A small amount of bone marrow is removed during a bone marrow aspiration.  The procedure is uncomfortable, but can be tolerated by both children and adults.  The marrow can be studied to determine the cause of anemia, the presence of leukemia or other malignancy, or the presence of some "storage diseases" in which abnormal metabolic products are stored in certain bone marrow cells.

    A bone marrow is the removal of marrow from inside bone. Bone marrow is the soft tissue inside bones that helps form blood cells. It is found in the hollow part of most bones.

  • Test

    Bone marrow culture

    A small amount of bone marrow is removed during a bone marrow aspiration.  The procedure is uncomfortable, but can be tolerated by both children and adults.  The marrow can be studied to determine the cause of anemia, the presence of leukemia or other malignancy, or the presence of some "storage diseases" in which abnormal metabolic products are stored in certain bone marrow cells.

    Bone marrow culture is an examination of the soft, fatty tissue found inside certain bones. The bone marrow tissue produces blood cells. This test is done to look for an infection inside the bone marrow.

  • Surgery

    Bone marrow transplant

    A small amount of bone marrow is removed during a bone marrow aspiration.  The procedure is uncomfortable, but can be tolerated by both children and adults.  The marrow can be studied to determine the cause of anemia, the presence of leukemia or other malignancy, or the presence of some "storage diseases" in which abnormal metabolic products are stored in certain bone marrow cells.

    A bone marrow transplant is a procedure to replace damaged or destroyed bone marrow with healthy bone marrow stem cells. Bone marrow is the soft, fatty tissue inside your bones. Stem cells are immature cells in the bone marrow that give rise to all of your blood cells.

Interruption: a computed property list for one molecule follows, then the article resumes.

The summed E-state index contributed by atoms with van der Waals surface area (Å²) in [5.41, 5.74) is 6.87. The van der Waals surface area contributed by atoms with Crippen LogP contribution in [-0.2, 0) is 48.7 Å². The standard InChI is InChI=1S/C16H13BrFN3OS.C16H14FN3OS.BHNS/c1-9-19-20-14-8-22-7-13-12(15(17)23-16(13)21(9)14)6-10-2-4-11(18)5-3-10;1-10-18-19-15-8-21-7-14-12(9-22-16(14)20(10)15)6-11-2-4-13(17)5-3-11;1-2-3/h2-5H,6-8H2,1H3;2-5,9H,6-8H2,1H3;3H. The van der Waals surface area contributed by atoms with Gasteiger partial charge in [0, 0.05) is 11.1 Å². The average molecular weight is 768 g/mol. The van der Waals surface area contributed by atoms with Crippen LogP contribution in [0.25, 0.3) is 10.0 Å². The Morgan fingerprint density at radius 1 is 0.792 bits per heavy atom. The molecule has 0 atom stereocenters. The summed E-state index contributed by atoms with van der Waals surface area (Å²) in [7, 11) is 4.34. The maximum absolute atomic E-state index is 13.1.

• Test

    Bone mineral density test

    A bone density scan measures the density of bone in a person.  The lower the density of a bone the higher the risk of fractures.  A bone scan, along with a patient's medical history, is a useful aid in evaluating the probability of a fracture and whether any preventative treatment is needed.  A bone density scan has the advantage of being painless and exposing the patient to only a small amount of radiation.

    A bone mineral density (BMD) test measures how much calcium and other types of minerals are in an area of your bone. This test helps your health care provider detect and predict your risk of bone fractures.

  • Symptoms

    Bone pain or tenderness

    The skeleton consists of groups of bones which protect and move the body.

    Bone pain or tenderness is aching or other discomfort in one or more bones.

  • Test

    Bone scan

    A radiotracer is injected into a peripheral vein.  As the radiotracer decays, gamma radiation is emitted and is detected by a Gamma camera.  When the tracer has collected in the target organ the area is scanned.  Radionuclide scans can detect abnormalities such as fractures, bone infections, arthritis, rickets, and tumors that have spread, among other diseases.

    A bone scan is an imaging test that shows areas of increased or decreased bone turnover ().

  • Disease

    Bone tumor

    X-rays are a form of ionizing radiation that can penetrate the body to form an image on film. Structures that are dense (such as bone) will appear white, air will be black, and other structures will be shades of gray depending on density. X-rays can provide information about obstructions, tumors, and other diseases, especially when coupled with the use of barium and air contrast within the bowel.

    A bone is an abnormal growth of cells within a bone. A bone tumor may be cancerous (malignant) or noncancerous ().

  • Test

    Bone x-ray

    The skeleton consists of groups of bones which protect and move the body.

    A bone is an imaging test to look at the bones.

  • Disease

    Borderline personality disorder

    Borderline personality disorder (BPD) is a mental health condition in which a person has long-term patterns of unstable or turbulent emotions. These inner experiences often result in impulsive actions and chaotic relationships with other people.